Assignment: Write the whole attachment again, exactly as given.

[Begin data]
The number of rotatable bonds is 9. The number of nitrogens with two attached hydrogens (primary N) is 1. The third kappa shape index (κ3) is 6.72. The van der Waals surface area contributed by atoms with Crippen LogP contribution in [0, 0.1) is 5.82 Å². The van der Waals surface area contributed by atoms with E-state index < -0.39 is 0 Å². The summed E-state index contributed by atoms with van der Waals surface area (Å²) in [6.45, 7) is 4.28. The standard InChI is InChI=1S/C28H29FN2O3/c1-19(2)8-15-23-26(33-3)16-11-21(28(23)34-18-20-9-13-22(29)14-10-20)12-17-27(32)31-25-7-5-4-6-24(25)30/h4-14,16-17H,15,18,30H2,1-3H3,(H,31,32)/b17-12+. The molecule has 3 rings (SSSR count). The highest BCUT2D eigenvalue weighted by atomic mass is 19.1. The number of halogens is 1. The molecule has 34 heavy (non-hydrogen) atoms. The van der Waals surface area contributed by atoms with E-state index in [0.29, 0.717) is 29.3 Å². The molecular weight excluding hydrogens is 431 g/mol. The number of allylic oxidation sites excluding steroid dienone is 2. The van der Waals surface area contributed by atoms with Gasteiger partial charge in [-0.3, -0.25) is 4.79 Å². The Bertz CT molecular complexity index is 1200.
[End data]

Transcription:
The number of rotatable bonds is 9. The number of nitrogens with two attached hydrogens (primary N) is 1. The third kappa shape index (κ3) is 6.72. The van der Waals surface area contributed by atoms with Crippen LogP contribution in [0, 0.1) is 5.82 Å². The van der Waals surface area contributed by atoms with E-state index < -0.39 is 0 Å². The summed E-state index contributed by atoms with van der Waals surface area (Å²) in [6.45, 7) is 4.28. The standard InChI is InChI=1S/C28H29FN2O3/c1-19(2)8-15-23-26(33-3)16-11-21(28(23)34-18-20-9-13-22(29)14-10-20)12-17-27(32)31-25-7-5-4-6-24(25)30/h4-14,16-17H,15,18,30H2,1-3H3,(H,31,32)/b17-12+. The molecule has 3 rings (SSSR count). The highest BCUT2D eigenvalue weighted by atomic mass is 19.1. The number of halogens is 1. The molecule has 34 heavy (non-hydrogen) atoms. The van der Waals surface area contributed by atoms with E-state index in [0.29, 0.717) is 29.3 Å². The molecular weight excluding hydrogens is 431 g/mol. The number of allylic oxidation sites excluding steroid dienone is 2. The van der Waals surface area contributed by atoms with Gasteiger partial charge in [-0.3, -0.25) is 4.79 Å². The Bertz CT molecular complexity index is 1200.